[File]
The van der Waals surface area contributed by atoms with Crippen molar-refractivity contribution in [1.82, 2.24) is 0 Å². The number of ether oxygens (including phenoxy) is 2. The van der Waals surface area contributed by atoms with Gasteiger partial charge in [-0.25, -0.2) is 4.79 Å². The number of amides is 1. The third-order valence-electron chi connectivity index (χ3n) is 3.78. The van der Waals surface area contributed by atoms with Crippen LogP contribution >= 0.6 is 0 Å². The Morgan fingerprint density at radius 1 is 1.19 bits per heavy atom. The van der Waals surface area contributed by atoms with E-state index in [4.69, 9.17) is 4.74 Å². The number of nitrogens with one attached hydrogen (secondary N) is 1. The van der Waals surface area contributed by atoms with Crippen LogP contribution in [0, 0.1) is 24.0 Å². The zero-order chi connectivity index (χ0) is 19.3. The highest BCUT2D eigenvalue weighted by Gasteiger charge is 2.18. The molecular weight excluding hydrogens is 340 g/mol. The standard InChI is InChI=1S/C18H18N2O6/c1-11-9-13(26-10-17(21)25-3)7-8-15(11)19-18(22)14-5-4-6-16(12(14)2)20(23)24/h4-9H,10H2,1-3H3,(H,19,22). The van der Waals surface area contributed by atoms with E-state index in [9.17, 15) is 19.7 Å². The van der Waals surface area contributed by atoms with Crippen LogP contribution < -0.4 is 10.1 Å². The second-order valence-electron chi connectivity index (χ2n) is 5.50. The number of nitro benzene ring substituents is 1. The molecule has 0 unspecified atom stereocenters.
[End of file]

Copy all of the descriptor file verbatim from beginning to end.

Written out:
The van der Waals surface area contributed by atoms with Crippen molar-refractivity contribution in [1.82, 2.24) is 0 Å². The number of ether oxygens (including phenoxy) is 2. The van der Waals surface area contributed by atoms with Gasteiger partial charge in [-0.25, -0.2) is 4.79 Å². The number of amides is 1. The third-order valence-electron chi connectivity index (χ3n) is 3.78. The van der Waals surface area contributed by atoms with Crippen LogP contribution >= 0.6 is 0 Å². The Morgan fingerprint density at radius 1 is 1.19 bits per heavy atom. The van der Waals surface area contributed by atoms with E-state index in [4.69, 9.17) is 4.74 Å². The number of nitrogens with one attached hydrogen (secondary N) is 1. The van der Waals surface area contributed by atoms with Crippen LogP contribution in [0, 0.1) is 24.0 Å². The zero-order chi connectivity index (χ0) is 19.3. The highest BCUT2D eigenvalue weighted by Gasteiger charge is 2.18. The molecular weight excluding hydrogens is 340 g/mol. The standard InChI is InChI=1S/C18H18N2O6/c1-11-9-13(26-10-17(21)25-3)7-8-15(11)19-18(22)14-5-4-6-16(12(14)2)20(23)24/h4-9H,10H2,1-3H3,(H,19,22). The van der Waals surface area contributed by atoms with E-state index in [9.17, 15) is 19.7 Å². The van der Waals surface area contributed by atoms with Crippen LogP contribution < -0.4 is 10.1 Å². The second-order valence-electron chi connectivity index (χ2n) is 5.50. The number of nitro benzene ring substituents is 1. The molecule has 0 unspecified atom stereocenters.